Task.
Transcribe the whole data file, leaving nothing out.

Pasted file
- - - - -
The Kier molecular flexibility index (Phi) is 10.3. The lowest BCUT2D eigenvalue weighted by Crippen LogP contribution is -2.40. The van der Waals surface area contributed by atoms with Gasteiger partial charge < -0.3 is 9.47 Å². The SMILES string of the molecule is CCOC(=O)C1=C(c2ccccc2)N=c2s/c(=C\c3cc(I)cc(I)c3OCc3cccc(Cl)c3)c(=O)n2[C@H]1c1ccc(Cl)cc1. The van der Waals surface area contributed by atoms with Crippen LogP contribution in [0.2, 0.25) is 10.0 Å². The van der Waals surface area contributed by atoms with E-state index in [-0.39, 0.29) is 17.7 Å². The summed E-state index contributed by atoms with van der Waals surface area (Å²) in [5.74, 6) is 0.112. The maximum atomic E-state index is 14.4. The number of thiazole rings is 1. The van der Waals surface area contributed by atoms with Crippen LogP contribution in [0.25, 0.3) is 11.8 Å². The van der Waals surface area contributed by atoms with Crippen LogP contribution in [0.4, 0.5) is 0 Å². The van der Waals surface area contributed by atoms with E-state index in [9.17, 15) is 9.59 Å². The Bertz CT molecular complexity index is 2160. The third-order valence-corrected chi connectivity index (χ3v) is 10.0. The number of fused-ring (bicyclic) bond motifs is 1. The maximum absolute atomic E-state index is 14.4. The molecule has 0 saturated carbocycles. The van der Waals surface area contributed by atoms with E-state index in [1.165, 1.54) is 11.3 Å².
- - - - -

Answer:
The Kier molecular flexibility index (Phi) is 10.3. The lowest BCUT2D eigenvalue weighted by Crippen LogP contribution is -2.40. The van der Waals surface area contributed by atoms with Gasteiger partial charge < -0.3 is 9.47 Å². The SMILES string of the molecule is CCOC(=O)C1=C(c2ccccc2)N=c2s/c(=C\c3cc(I)cc(I)c3OCc3cccc(Cl)c3)c(=O)n2[C@H]1c1ccc(Cl)cc1. The van der Waals surface area contributed by atoms with Crippen LogP contribution in [0.2, 0.25) is 10.0 Å². The van der Waals surface area contributed by atoms with E-state index in [-0.39, 0.29) is 17.7 Å². The summed E-state index contributed by atoms with van der Waals surface area (Å²) in [5.74, 6) is 0.112. The maximum atomic E-state index is 14.4. The number of thiazole rings is 1. The van der Waals surface area contributed by atoms with Crippen LogP contribution in [0.25, 0.3) is 11.8 Å². The van der Waals surface area contributed by atoms with Crippen LogP contribution in [0.4, 0.5) is 0 Å². The van der Waals surface area contributed by atoms with E-state index in [9.17, 15) is 9.59 Å². The Bertz CT molecular complexity index is 2160. The third-order valence-corrected chi connectivity index (χ3v) is 10.0. The number of fused-ring (bicyclic) bond motifs is 1. The maximum absolute atomic E-state index is 14.4. The molecule has 0 saturated carbocycles. The van der Waals surface area contributed by atoms with E-state index in [1.165, 1.54) is 11.3 Å².